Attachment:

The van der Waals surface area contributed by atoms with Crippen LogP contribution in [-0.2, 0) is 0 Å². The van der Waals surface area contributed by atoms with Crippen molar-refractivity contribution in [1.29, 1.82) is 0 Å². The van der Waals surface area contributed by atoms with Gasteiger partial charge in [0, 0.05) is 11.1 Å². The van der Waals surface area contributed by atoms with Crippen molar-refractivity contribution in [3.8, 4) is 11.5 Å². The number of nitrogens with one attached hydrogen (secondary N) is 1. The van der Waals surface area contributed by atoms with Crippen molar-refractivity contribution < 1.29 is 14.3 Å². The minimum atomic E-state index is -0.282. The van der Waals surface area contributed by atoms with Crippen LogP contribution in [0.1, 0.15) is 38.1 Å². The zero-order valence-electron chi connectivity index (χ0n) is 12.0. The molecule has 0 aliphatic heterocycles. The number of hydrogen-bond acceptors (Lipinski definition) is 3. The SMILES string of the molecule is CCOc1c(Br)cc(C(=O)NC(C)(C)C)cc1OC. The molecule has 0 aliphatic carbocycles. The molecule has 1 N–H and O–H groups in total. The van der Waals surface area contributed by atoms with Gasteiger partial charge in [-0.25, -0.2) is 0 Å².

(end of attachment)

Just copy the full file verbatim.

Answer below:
The van der Waals surface area contributed by atoms with Crippen LogP contribution in [-0.2, 0) is 0 Å². The van der Waals surface area contributed by atoms with Crippen molar-refractivity contribution in [1.29, 1.82) is 0 Å². The van der Waals surface area contributed by atoms with Gasteiger partial charge in [0, 0.05) is 11.1 Å². The van der Waals surface area contributed by atoms with Crippen molar-refractivity contribution in [3.8, 4) is 11.5 Å². The number of nitrogens with one attached hydrogen (secondary N) is 1. The van der Waals surface area contributed by atoms with Crippen molar-refractivity contribution < 1.29 is 14.3 Å². The minimum atomic E-state index is -0.282. The van der Waals surface area contributed by atoms with Crippen LogP contribution in [0.1, 0.15) is 38.1 Å². The zero-order valence-electron chi connectivity index (χ0n) is 12.0. The molecule has 0 aliphatic heterocycles. The number of hydrogen-bond acceptors (Lipinski definition) is 3. The SMILES string of the molecule is CCOc1c(Br)cc(C(=O)NC(C)(C)C)cc1OC. The molecule has 0 aliphatic carbocycles. The molecule has 1 N–H and O–H groups in total. The van der Waals surface area contributed by atoms with Gasteiger partial charge in [-0.25, -0.2) is 0 Å².